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1.  Solwaric Acids A and B, Antibacterial Aromatic Acids from a Marine Solwaraspora sp. 
Marine Drugs  2014;12(2):1013-1022.
Two novel trialkyl-substituted aromatic acids, solwaric acids A and B, were isolated from a marine Solwaraspora sp. cultivated from the ascidian Trididemnum orbiculatum. Solwaric acids A and B were isotopically labeled with U-13C glucose, and analysis of a 13C–13C COSY allowed for unambiguous determination of the location of the phenyl methyl group. The two novel compounds demonstrated antibacterial activity against methicillin-resistant Staphylococcus aureus (MRSA) and methicillin-sensitive Staphylococcus aureus (MSSA).
doi:10.3390/md12021013
PMCID: PMC3944528  PMID: 24534844
Trididemnum orbiculatum; Solwaraspora; methicillin-resistant Staphylococcus aureus
2.  Radical Cation Diels–Alder Cycloadditions by Visible Light Photocatalysis 
Journal of the American Chemical Society  2011;133(48):19350-19353.
Ruthenium(II) polypyridyl complexes promote the efficient radical cation Diels–Alder cycloaddition of electron-rich dienophiles upon irradiation with visible light. These reactions enable facile [4+2] cycloadditions that would be electronically mismatched under thermal conditions. Key to the success of this methodology is the availability of ligand-modified ruthenium complexes that enable the rational tuning of electrochemical properties of the catalyst without significantly perturbing the overall photophysical properties of the system.
doi:10.1021/ja2093579
PMCID: PMC3227774  PMID: 22032252
3.  A comparative clinical, pathological, biochemical and genetic study of fused in sarcoma proteinopathies 
Brain  2011;134(9):2548-2564.
Neuronal intermediate filament inclusion disease and atypical frontotemporal lobar degeneration are rare diseases characterized by ubiquitin-positive inclusions lacking transactive response DNA-binding protein-43 and tau. Recently, mutations in the fused in sarcoma gene have been shown to cause familial amyotrophic lateral sclerosis and fused in sarcoma-positive neuronal inclusions have subsequently been demonstrated in neuronal intermediate filament inclusion disease and atypical frontotemporal lobar degeneration with ubiquitinated inclusions. Here we provide clinical, imaging, morphological findings, as well as genetic and biochemical data in 14 fused in sarcoma proteinopathy cases. In this cohort, the age of onset was variable but included cases of young-onset disease. Patients with atypical frontotemporal lobar degeneration with ubiquitinated inclusions all presented with behavioural variant frontotemporal dementia, while the clinical presentation in neuronal intermediate filament inclusion disease was more heterogeneous, including cases with motor neuron disease and extrapyramidal syndromes. Neuroimaging revealed atrophy of the frontal and anterior temporal lobes as well as the caudate in the cases with atypical frontotemporal lobar degeneration with ubiquitinated inclusions, but was more heterogeneous in the cases with neuronal intermediate filament inclusion disease, often being normal to visual inspection early on in the disease. The distribution and severity of fused in sarcoma-positive neuronal cytoplasmic inclusions, neuronal intranuclear inclusions and neurites were recorded and fused in sarcoma was biochemically analysed in both subgroups. Fused in sarcoma-positive neuronal cytoplasmic and intranuclear inclusions were found in the hippocampal granule cell layer in variable numbers. Cortical fused in sarcoma-positive neuronal cytoplasmic inclusions were often ‘Pick body-like’ in neuronal intermediate filament inclusion disease, and annular and crescent-shaped inclusions were seen in both conditions. Motor neurons contained variable numbers of compact, granular or skein-like cytoplasmic inclusions in all fused in sarcoma-positive cases in which brainstem and spinal cord motor neurons were available for study (five and four cases, respectively). No fused in sarcoma mutations were found in any cases. Biochemically, two major fused in sarcoma species were found and shown to be more insoluble in the atypical frontotemporal lobar degeneration with ubiquitinated inclusions subgroup compared with neuronal intermediate filament inclusion disease. There is considerable overlap and also significant differences in fused in sarcoma-positive pathology between the two subgroups, suggesting they may represent a spectrum of the same disease. The co-existence of fused in sarcoma-positive inclusions in both motor neurons and extramotor cerebral structures is a characteristic finding in sporadic fused in sarcoma proteinopathies, indicating a multisystem disorder.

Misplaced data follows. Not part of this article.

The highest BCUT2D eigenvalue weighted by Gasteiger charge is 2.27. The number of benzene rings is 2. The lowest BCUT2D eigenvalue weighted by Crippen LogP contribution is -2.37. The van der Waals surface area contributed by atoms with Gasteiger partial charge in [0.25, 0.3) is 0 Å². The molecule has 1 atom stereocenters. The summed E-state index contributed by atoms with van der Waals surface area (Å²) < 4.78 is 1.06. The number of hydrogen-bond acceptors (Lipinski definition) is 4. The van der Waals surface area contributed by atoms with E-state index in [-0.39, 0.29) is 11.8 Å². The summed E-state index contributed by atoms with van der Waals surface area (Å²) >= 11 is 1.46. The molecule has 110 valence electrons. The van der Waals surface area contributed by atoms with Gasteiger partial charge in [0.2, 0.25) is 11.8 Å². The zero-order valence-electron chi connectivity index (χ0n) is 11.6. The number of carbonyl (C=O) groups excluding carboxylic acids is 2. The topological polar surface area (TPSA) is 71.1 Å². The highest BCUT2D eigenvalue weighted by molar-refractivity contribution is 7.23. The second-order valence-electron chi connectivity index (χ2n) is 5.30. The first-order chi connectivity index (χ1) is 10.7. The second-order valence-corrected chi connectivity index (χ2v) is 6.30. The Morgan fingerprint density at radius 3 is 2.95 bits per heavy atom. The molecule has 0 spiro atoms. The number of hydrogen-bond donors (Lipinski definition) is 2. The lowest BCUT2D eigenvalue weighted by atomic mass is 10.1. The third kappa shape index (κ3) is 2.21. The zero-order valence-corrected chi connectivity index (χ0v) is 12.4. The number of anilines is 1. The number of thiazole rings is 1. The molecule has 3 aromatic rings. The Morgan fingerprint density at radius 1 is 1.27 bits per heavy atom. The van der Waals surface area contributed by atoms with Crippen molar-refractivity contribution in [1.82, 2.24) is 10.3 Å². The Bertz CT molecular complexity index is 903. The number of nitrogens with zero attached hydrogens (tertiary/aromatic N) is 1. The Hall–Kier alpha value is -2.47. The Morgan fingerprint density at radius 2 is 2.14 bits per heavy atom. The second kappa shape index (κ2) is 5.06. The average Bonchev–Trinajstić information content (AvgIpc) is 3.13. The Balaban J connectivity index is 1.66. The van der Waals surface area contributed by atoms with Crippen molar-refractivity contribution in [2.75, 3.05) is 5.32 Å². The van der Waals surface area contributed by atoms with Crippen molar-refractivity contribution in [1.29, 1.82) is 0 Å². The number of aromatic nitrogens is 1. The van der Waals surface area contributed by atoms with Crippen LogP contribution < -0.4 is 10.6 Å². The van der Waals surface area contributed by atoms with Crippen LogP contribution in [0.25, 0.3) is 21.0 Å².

doi:10.1093/brain/awr160
PMCID: PMC3170529  PMID: 21752791
frontotemporal lobar degeneration; FUS; clinical presentation; neuropathology; biochemistry

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